Objective Pulmonary arterial hypertension (PAH) is a condition which may lead to right ventricular failure and premature death. While recent data supports the initial combination of ambrisentan (a selective ERA) and tadalafil (a PDE5i) in functional class II or III patients, there is no published data describing the safety and efficacy of ambrisentan when added to patients currently receiving a PDE5i and exhibiting a suboptimal response. The ATHENA-1 study describes the safety and efficacy of the addition of ambrisentan in this patient population. Methods PAH patients with a suboptimal response to current PDE5i monotherapy were assigned ambrisentan in an open-label fashion and evaluated for up to 48 weeks. Cardiopulmonary hemodynamics (change in PVR as primary endpoint) were evaluated at week 24 and functional parameters and biomarkers were measured through week 48. Time to clinical worsening (TTCW) and survival are also described. Results Thirty-three subjects were included in the analysis. At week 24, statistically significant improvements in PVR (−32%), mPAP (−11%), and CI (+25%) were observed. Hemodynamic improvements at week 24 were further supported by improvements in the secondary endpoints: 6-min walk distance (+18 m), NT-proBNP (−31%), and maintenance or improvement in WHO FC in 97% of patients. Adverse events were consistent with known effects of ambrisentan. Conclusion The hemodynamic, functional, and biomarker improvements observed in the ATHENA-1 study suggests that the sequential addition of ambrisentan to patients not having a satisfactory response to established PDE5i monotherapy is a reasonable option.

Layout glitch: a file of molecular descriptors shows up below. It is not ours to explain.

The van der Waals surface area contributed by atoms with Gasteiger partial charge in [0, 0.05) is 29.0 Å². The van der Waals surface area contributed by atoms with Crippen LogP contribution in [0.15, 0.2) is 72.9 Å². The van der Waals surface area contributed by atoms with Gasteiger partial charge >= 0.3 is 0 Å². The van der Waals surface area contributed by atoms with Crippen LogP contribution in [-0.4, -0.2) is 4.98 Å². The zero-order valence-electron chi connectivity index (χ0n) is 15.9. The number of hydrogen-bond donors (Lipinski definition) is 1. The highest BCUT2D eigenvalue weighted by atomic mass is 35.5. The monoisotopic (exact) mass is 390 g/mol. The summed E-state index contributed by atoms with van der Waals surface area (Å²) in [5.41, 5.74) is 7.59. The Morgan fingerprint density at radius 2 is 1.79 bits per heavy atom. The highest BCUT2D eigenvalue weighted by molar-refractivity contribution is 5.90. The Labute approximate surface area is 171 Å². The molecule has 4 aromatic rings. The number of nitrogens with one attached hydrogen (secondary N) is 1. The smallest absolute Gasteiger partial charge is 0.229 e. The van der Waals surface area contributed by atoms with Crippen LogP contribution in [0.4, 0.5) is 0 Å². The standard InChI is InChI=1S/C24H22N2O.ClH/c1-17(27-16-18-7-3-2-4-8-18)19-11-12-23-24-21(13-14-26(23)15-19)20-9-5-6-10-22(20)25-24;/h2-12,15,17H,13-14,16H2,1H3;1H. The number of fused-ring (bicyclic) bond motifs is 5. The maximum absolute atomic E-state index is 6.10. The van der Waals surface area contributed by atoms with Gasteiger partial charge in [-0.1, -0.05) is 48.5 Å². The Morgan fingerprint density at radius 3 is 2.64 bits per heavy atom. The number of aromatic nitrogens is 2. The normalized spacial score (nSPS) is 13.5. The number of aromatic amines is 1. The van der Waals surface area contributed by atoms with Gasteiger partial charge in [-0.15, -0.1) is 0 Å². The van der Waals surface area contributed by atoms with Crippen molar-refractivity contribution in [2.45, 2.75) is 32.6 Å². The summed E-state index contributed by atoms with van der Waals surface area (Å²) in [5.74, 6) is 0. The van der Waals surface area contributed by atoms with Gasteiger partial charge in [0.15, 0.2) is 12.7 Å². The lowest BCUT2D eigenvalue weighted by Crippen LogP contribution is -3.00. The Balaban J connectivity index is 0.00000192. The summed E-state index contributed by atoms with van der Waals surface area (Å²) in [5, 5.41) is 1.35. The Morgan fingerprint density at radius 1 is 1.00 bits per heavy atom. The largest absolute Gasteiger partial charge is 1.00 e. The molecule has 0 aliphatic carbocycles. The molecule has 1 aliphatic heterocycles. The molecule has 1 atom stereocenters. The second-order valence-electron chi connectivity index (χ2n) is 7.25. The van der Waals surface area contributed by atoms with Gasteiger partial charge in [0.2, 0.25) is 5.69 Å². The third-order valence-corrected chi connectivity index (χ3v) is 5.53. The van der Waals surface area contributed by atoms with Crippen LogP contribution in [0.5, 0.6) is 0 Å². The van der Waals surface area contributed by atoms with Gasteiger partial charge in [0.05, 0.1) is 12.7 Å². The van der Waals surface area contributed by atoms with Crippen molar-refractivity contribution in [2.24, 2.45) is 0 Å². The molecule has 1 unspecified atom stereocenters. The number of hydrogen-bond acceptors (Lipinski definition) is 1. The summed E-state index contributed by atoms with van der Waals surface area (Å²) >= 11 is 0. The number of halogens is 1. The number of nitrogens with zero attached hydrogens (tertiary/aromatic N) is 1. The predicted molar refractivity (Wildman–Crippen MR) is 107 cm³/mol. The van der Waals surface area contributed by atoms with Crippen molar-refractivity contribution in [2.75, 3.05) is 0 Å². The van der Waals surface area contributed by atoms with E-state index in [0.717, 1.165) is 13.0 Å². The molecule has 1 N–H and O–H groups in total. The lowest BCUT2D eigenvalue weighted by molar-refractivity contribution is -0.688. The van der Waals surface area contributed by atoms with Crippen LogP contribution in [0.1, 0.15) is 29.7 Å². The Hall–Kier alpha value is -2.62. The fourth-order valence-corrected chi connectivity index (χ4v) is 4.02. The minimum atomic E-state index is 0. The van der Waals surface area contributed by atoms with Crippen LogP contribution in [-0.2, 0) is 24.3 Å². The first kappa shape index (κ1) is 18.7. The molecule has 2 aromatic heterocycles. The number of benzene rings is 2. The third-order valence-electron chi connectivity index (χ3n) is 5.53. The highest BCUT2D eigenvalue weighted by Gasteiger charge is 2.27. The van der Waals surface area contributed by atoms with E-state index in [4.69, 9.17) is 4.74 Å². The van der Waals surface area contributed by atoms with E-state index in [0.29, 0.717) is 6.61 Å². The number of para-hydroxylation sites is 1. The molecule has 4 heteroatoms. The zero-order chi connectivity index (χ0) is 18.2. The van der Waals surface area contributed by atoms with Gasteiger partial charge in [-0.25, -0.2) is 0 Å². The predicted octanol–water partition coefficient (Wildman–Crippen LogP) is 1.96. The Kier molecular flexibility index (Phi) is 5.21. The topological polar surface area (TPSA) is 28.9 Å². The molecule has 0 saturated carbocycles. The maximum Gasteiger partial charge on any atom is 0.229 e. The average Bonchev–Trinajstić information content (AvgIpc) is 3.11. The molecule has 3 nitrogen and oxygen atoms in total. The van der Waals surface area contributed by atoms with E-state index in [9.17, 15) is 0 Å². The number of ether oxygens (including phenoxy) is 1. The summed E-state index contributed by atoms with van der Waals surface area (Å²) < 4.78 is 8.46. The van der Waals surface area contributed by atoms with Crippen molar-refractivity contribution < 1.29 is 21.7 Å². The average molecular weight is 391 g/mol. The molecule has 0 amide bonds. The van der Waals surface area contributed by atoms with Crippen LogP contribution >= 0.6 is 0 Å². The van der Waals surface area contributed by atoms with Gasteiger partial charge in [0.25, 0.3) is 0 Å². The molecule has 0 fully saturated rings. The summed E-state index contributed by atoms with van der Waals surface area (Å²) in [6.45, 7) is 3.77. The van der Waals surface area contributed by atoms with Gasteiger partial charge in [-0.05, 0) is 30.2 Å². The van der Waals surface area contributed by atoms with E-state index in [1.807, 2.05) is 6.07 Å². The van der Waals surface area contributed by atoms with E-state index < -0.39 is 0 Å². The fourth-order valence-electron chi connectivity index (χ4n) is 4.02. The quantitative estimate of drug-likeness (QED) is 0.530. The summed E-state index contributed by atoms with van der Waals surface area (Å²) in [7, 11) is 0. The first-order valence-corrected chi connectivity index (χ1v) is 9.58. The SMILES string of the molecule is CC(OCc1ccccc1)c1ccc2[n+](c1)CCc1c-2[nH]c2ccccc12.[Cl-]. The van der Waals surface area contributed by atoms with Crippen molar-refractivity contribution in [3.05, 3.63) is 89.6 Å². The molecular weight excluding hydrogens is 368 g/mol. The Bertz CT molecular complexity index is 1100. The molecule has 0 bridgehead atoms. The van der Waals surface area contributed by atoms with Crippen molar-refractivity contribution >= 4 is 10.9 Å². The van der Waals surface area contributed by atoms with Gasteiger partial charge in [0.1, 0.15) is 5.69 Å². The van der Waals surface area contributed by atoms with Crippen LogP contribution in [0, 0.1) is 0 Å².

- Combination drug therapy
- Endothelin A receptor antagonist
- Outcome assessment
- Phosphodiesterase 5 inhibitor
- Pulmonary Hypertension
ASJC Scopus subject areas
- Pulmonary and Respiratory Medicine